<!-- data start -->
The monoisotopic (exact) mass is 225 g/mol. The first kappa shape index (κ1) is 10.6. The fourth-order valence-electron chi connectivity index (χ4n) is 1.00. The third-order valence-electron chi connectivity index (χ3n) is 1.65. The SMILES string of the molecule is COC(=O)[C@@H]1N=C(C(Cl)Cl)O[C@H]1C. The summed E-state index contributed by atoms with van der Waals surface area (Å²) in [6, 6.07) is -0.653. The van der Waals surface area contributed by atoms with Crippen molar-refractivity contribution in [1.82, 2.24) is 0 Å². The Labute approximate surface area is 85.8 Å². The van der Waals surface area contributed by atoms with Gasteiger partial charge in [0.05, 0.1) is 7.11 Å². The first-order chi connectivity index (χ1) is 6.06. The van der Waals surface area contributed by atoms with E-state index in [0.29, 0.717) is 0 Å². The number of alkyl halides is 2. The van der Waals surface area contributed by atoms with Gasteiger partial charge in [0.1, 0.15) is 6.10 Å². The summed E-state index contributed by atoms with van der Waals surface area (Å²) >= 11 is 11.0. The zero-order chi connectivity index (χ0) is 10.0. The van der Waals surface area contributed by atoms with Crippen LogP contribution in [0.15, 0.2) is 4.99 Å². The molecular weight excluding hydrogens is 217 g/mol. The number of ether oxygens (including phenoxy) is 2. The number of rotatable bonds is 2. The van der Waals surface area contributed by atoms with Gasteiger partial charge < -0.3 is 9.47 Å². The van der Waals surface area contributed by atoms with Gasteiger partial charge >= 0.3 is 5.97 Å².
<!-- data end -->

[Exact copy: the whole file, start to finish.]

The monoisotopic (exact) mass is 225 g/mol. The first kappa shape index (κ1) is 10.6. The fourth-order valence-electron chi connectivity index (χ4n) is 1.00. The third-order valence-electron chi connectivity index (χ3n) is 1.65. The SMILES string of the molecule is COC(=O)[C@@H]1N=C(C(Cl)Cl)O[C@H]1C. The summed E-state index contributed by atoms with van der Waals surface area (Å²) in [6, 6.07) is -0.653. The van der Waals surface area contributed by atoms with Crippen molar-refractivity contribution in [1.82, 2.24) is 0 Å². The Labute approximate surface area is 85.8 Å². The van der Waals surface area contributed by atoms with Gasteiger partial charge in [0.05, 0.1) is 7.11 Å². The first-order chi connectivity index (χ1) is 6.06. The van der Waals surface area contributed by atoms with E-state index in [0.29, 0.717) is 0 Å². The number of alkyl halides is 2. The van der Waals surface area contributed by atoms with Gasteiger partial charge in [0.1, 0.15) is 6.10 Å². The summed E-state index contributed by atoms with van der Waals surface area (Å²) >= 11 is 11.0. The zero-order chi connectivity index (χ0) is 10.0. The van der Waals surface area contributed by atoms with Crippen LogP contribution in [0.15, 0.2) is 4.99 Å². The molecular weight excluding hydrogens is 217 g/mol. The number of ether oxygens (including phenoxy) is 2. The number of rotatable bonds is 2. The van der Waals surface area contributed by atoms with Gasteiger partial charge < -0.3 is 9.47 Å². The van der Waals surface area contributed by atoms with Gasteiger partial charge >= 0.3 is 5.97 Å².